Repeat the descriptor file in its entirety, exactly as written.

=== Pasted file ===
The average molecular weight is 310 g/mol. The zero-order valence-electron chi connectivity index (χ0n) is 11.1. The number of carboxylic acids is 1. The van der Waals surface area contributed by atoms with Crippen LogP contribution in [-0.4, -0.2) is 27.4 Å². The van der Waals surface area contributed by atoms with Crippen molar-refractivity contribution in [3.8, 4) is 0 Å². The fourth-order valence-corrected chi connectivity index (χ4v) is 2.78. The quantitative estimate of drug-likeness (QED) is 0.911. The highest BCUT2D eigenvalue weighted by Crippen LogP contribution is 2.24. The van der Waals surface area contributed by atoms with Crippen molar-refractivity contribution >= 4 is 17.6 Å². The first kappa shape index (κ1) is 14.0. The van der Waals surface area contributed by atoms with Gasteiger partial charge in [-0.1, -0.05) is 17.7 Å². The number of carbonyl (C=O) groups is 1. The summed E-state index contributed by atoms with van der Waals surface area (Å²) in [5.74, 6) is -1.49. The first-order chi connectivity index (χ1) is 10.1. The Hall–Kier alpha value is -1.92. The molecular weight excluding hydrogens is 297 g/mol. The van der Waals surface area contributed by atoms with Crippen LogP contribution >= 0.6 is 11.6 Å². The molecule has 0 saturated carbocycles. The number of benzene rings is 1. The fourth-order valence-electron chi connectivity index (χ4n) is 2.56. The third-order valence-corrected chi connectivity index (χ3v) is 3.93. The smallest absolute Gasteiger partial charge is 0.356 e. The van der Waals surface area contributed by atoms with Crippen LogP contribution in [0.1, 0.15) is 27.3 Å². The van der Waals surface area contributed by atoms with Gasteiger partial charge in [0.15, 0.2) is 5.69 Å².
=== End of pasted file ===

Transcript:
The average molecular weight is 310 g/mol. The zero-order valence-electron chi connectivity index (χ0n) is 11.1. The number of carboxylic acids is 1. The van der Waals surface area contributed by atoms with Crippen LogP contribution in [-0.4, -0.2) is 27.4 Å². The van der Waals surface area contributed by atoms with Crippen molar-refractivity contribution in [3.8, 4) is 0 Å². The fourth-order valence-corrected chi connectivity index (χ4v) is 2.78. The quantitative estimate of drug-likeness (QED) is 0.911. The highest BCUT2D eigenvalue weighted by Crippen LogP contribution is 2.24. The van der Waals surface area contributed by atoms with Crippen molar-refractivity contribution >= 4 is 17.6 Å². The first kappa shape index (κ1) is 14.0. The van der Waals surface area contributed by atoms with Gasteiger partial charge in [-0.1, -0.05) is 17.7 Å². The number of carbonyl (C=O) groups is 1. The summed E-state index contributed by atoms with van der Waals surface area (Å²) in [5.74, 6) is -1.49. The first-order chi connectivity index (χ1) is 10.1. The Hall–Kier alpha value is -1.92. The molecular weight excluding hydrogens is 297 g/mol. The van der Waals surface area contributed by atoms with Crippen LogP contribution >= 0.6 is 11.6 Å². The molecule has 0 saturated carbocycles. The number of benzene rings is 1. The fourth-order valence-electron chi connectivity index (χ4n) is 2.56. The third-order valence-corrected chi connectivity index (χ3v) is 3.93. The smallest absolute Gasteiger partial charge is 0.356 e. The van der Waals surface area contributed by atoms with Crippen LogP contribution in [0.1, 0.15) is 27.3 Å². The van der Waals surface area contributed by atoms with Gasteiger partial charge in [0.15, 0.2) is 5.69 Å².